McDonald's should be wary of messing with its fry formula

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"Why shouldn't any marketer be worried about making changes to a core product? Just look at New Coke, another product innovation that bombed, and had Coca-Cola scrambling back to its original formula," said Peter Kohan, sales director for Sony BMG Custom Marketing Group. "Perception is reality, so it's always a threat. We are conditioned to believe that things aren't as good as they used to be, and this feeds (no pun intended) consumer dissatisfaction," said Robert Sawyer, a self-employed creative director and brand strategist.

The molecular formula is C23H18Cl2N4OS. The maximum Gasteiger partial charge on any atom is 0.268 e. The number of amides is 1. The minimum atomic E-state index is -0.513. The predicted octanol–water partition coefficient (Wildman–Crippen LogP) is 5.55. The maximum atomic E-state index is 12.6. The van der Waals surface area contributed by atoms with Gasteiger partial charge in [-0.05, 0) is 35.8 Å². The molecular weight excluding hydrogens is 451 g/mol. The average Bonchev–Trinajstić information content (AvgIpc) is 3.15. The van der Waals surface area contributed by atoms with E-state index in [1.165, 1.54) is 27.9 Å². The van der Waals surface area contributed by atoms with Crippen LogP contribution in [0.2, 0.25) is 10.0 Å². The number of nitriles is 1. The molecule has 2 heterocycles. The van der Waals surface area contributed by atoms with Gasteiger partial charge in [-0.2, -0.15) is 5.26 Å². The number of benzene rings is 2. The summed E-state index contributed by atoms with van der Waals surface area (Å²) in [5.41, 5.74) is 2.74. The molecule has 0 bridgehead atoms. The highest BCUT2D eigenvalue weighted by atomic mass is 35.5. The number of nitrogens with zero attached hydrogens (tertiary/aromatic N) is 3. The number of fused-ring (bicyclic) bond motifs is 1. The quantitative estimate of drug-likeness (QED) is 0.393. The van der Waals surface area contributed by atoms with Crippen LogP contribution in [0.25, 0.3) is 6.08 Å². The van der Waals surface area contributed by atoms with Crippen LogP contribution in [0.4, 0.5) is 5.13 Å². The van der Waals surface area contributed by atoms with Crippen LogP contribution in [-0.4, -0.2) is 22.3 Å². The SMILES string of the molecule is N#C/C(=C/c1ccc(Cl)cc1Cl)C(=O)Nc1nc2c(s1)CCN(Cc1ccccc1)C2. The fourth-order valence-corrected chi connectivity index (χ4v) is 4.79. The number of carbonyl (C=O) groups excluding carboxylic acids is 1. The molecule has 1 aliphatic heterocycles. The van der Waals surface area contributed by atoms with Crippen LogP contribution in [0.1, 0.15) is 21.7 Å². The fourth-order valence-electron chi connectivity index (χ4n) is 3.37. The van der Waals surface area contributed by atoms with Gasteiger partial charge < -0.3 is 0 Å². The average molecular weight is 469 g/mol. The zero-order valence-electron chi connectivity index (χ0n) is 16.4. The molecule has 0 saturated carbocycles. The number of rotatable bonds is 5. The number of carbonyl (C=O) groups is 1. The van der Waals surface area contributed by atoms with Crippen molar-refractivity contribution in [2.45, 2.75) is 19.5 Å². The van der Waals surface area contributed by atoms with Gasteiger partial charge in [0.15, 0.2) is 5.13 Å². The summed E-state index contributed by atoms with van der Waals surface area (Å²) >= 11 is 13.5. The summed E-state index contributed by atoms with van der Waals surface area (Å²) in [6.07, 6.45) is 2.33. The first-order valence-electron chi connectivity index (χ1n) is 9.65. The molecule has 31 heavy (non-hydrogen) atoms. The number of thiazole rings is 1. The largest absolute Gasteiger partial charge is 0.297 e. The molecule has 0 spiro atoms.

Those nonregulars who treat themselves to fries as a guilty pleasure may be turned away by a change of taste. "Why bother if they might not taste as good?" said Debbie Strong, marketing director for HomeStyle/Economy Plumbing Supply.

"It's a restaurant; you sell what your customers want to eat/like to taste," said Jillian Mulwee, senior service specialist with Woodbury Financial Services.

Since such a move would follow in the trans-fats footsteps of chains such as Burger King and KFC, some readers think there may not be much cause for concern if the playing field is level. "McDonald's should focus on what does make their fries taste better-the potatoes or the seasoning or some secret ingredient," said Luis Portiansky, marketing strategist for Margolin Winer & Evens.

What you say: 53%

Ditching trans fats could be bad for McDonald’s. Fifty-three percent of readers think the company is right to worry about consumers believing its signature fries won’t taste as good if the fast-feeder lives up to its 2002 promise to switch oils.
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